I ended my quoting as Nir’s mouth was open. He bowed his head down, lost in deep thoughts. I took another cigarette to smoke, tired from my small talk. Minutes passed as I took seven puffs off.

"Ojhi mana, I can understand what Merer Ura is trying to say," he looked down, "but I disagree; I believe that we cannot just let these violent cultures exist so freely." He got up on the ground, looking at the moon, and said, "We may be imperfect, but we are the ones who got the mandate to rule this galaxy and to protect it. We are superior to all of humanity, and we must show them the proper path."

"Nir, our job is to keep humanity safe from self-destruction and extra-galactic threats, not to solve their problems." I said.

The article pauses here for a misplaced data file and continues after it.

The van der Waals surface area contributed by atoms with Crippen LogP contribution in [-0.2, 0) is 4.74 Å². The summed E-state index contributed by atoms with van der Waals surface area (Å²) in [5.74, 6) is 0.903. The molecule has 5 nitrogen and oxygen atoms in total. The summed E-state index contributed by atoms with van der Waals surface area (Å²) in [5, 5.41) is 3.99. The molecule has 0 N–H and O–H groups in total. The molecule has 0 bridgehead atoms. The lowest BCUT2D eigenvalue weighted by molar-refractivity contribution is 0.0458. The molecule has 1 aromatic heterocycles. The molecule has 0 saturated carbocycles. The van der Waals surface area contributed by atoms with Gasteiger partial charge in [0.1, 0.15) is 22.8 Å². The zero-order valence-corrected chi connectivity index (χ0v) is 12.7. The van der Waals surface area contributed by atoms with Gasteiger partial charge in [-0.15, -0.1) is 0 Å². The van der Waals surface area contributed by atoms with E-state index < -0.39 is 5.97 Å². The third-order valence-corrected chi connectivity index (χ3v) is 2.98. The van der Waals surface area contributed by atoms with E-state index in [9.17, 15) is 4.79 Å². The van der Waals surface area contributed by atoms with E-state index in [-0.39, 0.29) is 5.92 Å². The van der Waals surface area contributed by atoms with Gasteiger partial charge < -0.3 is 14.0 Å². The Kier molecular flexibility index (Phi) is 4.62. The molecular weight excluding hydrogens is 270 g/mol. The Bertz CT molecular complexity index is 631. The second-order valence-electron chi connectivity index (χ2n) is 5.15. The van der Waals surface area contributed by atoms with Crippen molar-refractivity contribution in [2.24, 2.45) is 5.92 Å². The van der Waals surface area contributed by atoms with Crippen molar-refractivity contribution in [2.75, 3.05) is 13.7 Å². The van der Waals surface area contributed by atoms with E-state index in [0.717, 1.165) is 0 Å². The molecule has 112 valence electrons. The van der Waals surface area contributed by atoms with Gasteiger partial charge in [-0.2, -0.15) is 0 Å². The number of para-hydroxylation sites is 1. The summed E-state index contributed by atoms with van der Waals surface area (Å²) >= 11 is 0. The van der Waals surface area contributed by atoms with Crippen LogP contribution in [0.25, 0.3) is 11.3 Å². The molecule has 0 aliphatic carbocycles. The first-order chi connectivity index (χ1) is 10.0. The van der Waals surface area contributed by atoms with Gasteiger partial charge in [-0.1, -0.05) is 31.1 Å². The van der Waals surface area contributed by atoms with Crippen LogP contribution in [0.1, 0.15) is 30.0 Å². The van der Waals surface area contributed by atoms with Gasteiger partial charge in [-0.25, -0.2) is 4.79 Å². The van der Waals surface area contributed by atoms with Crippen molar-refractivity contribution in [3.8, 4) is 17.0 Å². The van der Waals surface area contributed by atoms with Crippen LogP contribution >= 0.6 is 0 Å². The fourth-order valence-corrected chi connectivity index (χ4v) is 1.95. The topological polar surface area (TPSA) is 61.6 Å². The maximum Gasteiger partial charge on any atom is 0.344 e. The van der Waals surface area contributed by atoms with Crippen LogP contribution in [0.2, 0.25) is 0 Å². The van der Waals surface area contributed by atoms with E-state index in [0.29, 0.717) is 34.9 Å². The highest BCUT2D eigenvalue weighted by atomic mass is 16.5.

"No, Ojhi Mana, we have a moral duty, as the most powerful race of humans, to stitch a path for them to follow." The words that came out of his mouth took me aback. "After hearing Merer, I now understand what is wrong with Daevas. They are but children, unenlightened beings who need to be taught what it is to be civilised."

"Nir, you are now promoting colonialism. The entire point of the speech was to show that there is no correct standard of civilization. The good and bad are ultimately relative."

"I agree, but you agree that we should aim for a state where suffering is minimal for everyone. That can be achieved if we put in the effort. You said we are supposed to protect humanity from self-destruction. What kind of self-destruction? That they don't snuff off every star in the galaxy, or that vile ideas like I saw at Mamjul, where they ripped a child from his mother’s arms to be sacrificed, are eliminated before they become widespread?"